People should be doing some homework before making a donation and be wary of anyone asking for money over the phone or Internet or using high-pressure tactics, said Beverly Salhanick, an attorney in Las Vegas who is a member of the Nevada Justice Association.
“Send me your information or give me your website,” she said. “Let me go check you out and I’ll get back to you.”If they really need the money, a day or two won’t hurt.
Salhanick said the opportunity of getting swindled this week is higher than normal because scammers may be taking advantage of the popularity of the national #GivingTuesday campaign.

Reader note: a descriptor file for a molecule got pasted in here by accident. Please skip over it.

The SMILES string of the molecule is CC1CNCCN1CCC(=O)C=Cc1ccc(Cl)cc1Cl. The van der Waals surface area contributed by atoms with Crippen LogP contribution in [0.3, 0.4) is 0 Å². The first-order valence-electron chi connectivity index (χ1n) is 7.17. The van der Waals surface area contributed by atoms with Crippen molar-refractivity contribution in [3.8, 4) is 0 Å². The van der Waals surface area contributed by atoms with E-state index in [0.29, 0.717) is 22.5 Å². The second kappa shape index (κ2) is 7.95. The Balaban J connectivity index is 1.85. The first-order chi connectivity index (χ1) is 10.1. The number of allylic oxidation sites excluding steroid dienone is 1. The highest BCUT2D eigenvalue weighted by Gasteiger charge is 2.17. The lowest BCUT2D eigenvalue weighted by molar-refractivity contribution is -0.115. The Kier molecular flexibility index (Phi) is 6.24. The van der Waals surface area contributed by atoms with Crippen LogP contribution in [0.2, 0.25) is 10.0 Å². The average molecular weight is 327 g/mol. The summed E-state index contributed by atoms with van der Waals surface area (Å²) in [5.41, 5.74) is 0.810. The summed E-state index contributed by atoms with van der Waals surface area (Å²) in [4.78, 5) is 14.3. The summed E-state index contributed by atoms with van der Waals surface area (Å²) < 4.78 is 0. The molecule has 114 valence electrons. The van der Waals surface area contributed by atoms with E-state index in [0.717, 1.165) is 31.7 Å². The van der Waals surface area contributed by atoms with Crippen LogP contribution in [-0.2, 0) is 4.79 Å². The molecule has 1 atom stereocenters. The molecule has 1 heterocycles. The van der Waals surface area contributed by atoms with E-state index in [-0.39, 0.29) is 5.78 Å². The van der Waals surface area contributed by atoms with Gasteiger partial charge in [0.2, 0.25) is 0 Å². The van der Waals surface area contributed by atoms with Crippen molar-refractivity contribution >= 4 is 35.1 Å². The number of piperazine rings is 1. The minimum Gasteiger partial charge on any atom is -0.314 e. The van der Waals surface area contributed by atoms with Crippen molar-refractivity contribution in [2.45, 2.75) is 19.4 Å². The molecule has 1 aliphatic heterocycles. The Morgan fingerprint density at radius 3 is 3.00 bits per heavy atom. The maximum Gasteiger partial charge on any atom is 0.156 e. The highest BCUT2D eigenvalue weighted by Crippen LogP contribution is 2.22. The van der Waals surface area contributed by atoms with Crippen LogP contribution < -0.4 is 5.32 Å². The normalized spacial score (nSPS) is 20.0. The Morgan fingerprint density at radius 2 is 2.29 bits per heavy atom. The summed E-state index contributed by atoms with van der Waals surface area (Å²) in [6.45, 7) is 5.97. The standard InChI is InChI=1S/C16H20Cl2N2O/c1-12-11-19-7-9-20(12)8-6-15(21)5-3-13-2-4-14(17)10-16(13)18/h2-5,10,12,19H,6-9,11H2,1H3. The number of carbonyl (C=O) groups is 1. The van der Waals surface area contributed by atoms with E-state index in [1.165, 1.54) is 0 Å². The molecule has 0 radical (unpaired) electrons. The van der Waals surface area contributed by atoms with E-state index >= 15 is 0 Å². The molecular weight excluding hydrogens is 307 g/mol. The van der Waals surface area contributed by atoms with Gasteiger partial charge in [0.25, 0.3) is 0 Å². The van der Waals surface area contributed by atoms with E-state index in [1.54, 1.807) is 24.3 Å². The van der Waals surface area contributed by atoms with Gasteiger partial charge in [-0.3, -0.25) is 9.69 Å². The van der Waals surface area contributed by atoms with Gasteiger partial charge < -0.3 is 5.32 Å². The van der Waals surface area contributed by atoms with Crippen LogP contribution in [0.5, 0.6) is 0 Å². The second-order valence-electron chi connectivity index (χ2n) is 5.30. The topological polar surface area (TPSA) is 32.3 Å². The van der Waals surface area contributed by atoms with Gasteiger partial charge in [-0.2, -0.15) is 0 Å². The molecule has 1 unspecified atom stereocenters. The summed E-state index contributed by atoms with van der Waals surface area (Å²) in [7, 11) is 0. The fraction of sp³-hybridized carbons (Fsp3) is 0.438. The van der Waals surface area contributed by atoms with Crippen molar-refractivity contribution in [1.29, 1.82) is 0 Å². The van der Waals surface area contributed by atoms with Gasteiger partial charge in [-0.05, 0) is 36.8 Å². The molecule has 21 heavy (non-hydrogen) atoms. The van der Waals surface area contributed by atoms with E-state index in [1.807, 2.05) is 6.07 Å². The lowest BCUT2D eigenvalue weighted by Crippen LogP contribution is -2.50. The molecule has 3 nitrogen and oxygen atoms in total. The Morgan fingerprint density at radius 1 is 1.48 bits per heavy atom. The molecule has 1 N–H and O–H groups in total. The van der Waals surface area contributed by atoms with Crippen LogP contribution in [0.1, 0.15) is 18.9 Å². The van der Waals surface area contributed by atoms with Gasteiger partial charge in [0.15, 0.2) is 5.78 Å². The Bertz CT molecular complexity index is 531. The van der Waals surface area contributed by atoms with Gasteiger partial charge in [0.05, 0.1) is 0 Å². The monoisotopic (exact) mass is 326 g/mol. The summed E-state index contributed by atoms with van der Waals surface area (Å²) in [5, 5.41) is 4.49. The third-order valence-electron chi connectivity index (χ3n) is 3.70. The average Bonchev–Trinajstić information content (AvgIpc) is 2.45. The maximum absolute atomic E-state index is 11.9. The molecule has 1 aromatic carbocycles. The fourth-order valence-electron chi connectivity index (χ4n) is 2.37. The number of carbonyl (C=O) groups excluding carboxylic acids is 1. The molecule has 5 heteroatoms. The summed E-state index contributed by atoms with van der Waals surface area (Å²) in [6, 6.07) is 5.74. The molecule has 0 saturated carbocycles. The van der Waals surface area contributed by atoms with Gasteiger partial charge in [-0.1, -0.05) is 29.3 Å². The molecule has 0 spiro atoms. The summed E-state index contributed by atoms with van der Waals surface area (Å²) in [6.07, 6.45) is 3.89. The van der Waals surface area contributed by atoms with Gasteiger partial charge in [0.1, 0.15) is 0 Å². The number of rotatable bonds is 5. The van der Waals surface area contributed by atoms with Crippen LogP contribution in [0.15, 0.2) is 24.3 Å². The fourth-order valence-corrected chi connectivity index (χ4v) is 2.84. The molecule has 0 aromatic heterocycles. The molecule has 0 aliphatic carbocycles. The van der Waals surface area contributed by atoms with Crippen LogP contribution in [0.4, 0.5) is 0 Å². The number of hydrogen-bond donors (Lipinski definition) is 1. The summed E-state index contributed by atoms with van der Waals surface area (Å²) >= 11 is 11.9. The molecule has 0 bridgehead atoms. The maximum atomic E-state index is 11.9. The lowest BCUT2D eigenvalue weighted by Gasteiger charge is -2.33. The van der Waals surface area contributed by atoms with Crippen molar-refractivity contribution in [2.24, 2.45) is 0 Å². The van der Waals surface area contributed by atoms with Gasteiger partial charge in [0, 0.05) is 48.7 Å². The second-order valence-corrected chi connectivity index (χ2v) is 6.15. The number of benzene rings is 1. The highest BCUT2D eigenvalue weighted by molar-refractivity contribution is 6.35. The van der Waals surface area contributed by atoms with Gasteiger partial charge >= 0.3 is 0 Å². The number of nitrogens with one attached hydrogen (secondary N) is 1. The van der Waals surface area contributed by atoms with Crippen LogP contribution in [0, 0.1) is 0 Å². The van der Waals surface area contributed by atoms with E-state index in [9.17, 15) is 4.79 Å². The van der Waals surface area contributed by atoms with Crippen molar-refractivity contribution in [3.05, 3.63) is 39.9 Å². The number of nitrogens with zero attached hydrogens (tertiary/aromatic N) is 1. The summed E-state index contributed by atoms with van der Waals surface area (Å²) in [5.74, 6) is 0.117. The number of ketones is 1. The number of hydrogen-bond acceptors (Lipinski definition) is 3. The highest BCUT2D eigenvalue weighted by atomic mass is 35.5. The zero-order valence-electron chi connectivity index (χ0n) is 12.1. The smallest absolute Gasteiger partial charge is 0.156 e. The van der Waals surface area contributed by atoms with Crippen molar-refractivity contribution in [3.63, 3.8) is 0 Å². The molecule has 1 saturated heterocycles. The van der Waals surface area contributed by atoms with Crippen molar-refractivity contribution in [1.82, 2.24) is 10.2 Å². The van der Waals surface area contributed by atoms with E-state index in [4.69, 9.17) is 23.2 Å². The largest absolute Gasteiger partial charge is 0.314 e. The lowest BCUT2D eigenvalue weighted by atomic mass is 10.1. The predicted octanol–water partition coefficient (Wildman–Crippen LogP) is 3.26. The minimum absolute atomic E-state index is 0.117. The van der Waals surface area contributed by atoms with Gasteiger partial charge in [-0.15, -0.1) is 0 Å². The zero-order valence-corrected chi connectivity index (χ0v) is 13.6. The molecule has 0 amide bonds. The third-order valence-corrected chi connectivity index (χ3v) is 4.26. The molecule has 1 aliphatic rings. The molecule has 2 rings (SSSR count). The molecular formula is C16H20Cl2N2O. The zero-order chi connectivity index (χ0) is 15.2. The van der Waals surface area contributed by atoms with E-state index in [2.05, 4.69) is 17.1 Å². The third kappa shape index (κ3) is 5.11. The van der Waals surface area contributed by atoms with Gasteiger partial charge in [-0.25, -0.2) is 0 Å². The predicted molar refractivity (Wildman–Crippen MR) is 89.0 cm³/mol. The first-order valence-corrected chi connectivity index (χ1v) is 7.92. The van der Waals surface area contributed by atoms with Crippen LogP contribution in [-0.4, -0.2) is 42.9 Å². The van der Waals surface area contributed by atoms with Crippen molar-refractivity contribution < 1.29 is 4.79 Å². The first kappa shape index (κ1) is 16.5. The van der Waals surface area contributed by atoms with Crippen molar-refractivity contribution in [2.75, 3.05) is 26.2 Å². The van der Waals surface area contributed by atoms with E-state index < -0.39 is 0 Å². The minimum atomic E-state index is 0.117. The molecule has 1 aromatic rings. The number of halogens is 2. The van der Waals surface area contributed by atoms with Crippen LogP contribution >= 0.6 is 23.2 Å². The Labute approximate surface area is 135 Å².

Another big factor to consider, she said, is how much of each dollar actually goes to help those in need. Salhanick said Give.org and CharityNavigator.org are websites where nonprofits can be researched.
“How much of that money actually goes to the purpose of the organization? For example,” she said, “does it go to help children, if you’re giving to a children’s-oriented charity? Does it go to help animals? Does it go to veterans?”
Salhanick said a good rule of thumb is to support organizations where at least 75 percent of all donations directly benefit those in need.